Best known for its festivals, spa and horse racing, my home town of Cheltenham isn’t the most obvious UK city break destination. It can get overshadowed by its more famous touristy neighbours – Oxford on one side, Bath on the other and picture-postcard Cotswold villages all around. But it’s makes for a great weekend break destination in its own right, with gorgeous Georgian architecture and great places to eat, drink and shop. So here’s my guide to how to spend 48 hours in Cheltenham.
Check in to the Malmaison Cheltenham, in the heart of Montpellier – Cheltenham’s most stylish district, with plenty of bars, restaurants and boutiques. Set in a white Regency villa, the hotel is classically grand from the outside but inside it’s modern and stylish, with lots of contemporary furniture and artworks, and modern tech like paperless check-in and in-room iPads (see my review of their sister hotel in a converted prison in Oxford). There’s lots of space to relax, with a cosy lounge-come-library and a Victorian conservatory as well as a smart bar, restaurant and spa. Double rooms start from £125 a night.
Take a walk through Montpellier to the Daffodil for dinner. The restaurant serves modern British food in a converted art deco cinema, full of gorgeous original 1920s design features (I love it so much I got married there!). Head upstairs for a drink in the Circle Bar first, with a great cocktail list and half-price Champagne and sparkling wine on Friday nights from 6pm to 8pm. Then walk down the sweeping stairs to the restaurant – where the cinema screen used to be you can now watch the chefs in action in the open kitchen.
Start the day off with a walk through Montpellier and Imperial Gardens. Cheltenham is a big festival city – with annual jazz (May), science (June), music (July) and literature (October) festivals. The parks are used as festival venues, with marquees, shops, cafés and lots of free events. But even if you’re not there for a festival, you can grab a coffee from one of the park cafés and take a walk around the gardens. Carry on down the Promenade, Cheltenham’s main shopping street lined with elegant Georgian buildings.
For some background on the town, join a history and architecture walking tour. The Blue Badge guides have lots of interesting stories about Cheltenham’s Regency buildings and its days as a holiday destination for upper-class spa-goers. Walks start from the Wilson Art Gallery and Museum at 11am and take 90 minutes (adults £5, children £3). At the end of the tour, head back to the Wilson for a look around the galleries. It recently reopened after a big refurbishment and has a mix of exhibits, from Arts and Crafts furniture to the story of local hero Edward Wilson – one of Scott’s team on his ill-fated 1912 Antarctic expedition.
Refuel with a stop at the Well Walk Tea Room for afternoon tea. It’s one of Cheltenham’s oldest shops and inside is packed with quirky antiques and crafts. Don’t miss a slice of their cake – from an unusual courgette sponge to a Cheltenham Dripper, the local version of a lardy cake – served on vintage crockery. Then burn it off with a walk to the Pittville Pump Room, about 20 minutes north of the town centre. Built in the 1820s, this was Cheltenham’s largest spa building, surrounded by manicured lawns and ornamental lakes. You can still taste the medicinal spa waters from the pump (open 10am–4pm, unless closed for an event).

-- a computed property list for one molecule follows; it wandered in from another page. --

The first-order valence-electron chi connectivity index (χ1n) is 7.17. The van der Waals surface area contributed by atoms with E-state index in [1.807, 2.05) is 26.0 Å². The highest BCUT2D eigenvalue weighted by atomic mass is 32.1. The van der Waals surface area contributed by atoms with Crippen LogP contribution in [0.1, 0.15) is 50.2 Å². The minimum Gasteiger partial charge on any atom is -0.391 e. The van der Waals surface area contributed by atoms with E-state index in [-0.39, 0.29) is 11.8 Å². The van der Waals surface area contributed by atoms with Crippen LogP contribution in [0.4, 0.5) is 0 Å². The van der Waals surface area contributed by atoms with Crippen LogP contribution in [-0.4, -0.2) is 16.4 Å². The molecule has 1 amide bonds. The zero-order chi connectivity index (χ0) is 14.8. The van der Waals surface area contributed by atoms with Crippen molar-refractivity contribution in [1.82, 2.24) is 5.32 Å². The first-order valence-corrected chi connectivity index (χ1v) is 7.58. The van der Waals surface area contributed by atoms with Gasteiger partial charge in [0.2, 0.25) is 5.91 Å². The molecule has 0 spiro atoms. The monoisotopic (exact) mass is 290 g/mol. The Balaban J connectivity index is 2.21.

If you’re a real ale fan, pop into the Jolly Brewmaster for a pint, a traditional-style pub with a great selection of beers on tap and a big beer garden with summer barbecues. Or if wine’s more your thing, then head to new wine bar The Grape Escape, an unstuffy tasting room with a big selection of wines and red and white tasting flights. Have dinner at the Suffolk Kitchen, which specialises in seasonal, British produce. Then finish off the day with a dose of culture. Choose from a show at the ornate 1890s Everyman Theatre or a film at the Screening Rooms, a luxury cinema that comes with armchairs and waiter drinks service.
If the sun’s out (or you’re feeling brave), start the day with a few laps at Cheltenham’s 1930s Sandford Parks Lido, one of the UK’s largest outdoor heated pools with a 50-metre main pool as well as childrens’ pools (adults £4.50, children 5–15 £2.30). Or if that sounds too energetic, then try out the Malmaison’s REN spa, for a relaxing massage, facial or body scrub. Head to the Boston Tea Party next for brunch, with everything from a full English to Scotch Pancakes with bacon and maple syrup.
If you’re in the mood for shopping, you can find the usual high-end, high-street shops (think White Company, Cath Kidston and Space NK) on the Promenade. Or the area around Montpellier and the Suffolks has lots of interesting independent shops to explore. Check out the Triton Gallery for antiques and interior design, Bodega for women’s clothes and accessories, David Hayward for bespoke jewellery, Lovedge for British-made gifts, prints and homeware, and the Suffolk Anthology book shop.
Cheltenham is surrounded by gorgeous countryside, so take a walk out of town to explore some of it on a loop around Cleeve Hill (it’s a short car or bus ride on the 606 service to the starting point). The walking route covers about 4 miles up through woodlands and meadows, with panoramic views across the Cotswolds, to Gloucester Cathedral and right across over to the Black Mountains in Wales. It’s part of the Cotswold Way, a 100-mile walking route from Chipping Campden to Bath. Finish the weekend off with lunch at the Rising Sun on Cleeve Hill, a pub with fantastic views across five counties from its beer garden.
Have you visited Cheltenham? Do you have any tips to add on what to see, do and eat? And if you do visit get in touch – I am always happy to take visitors on a cocktail tour!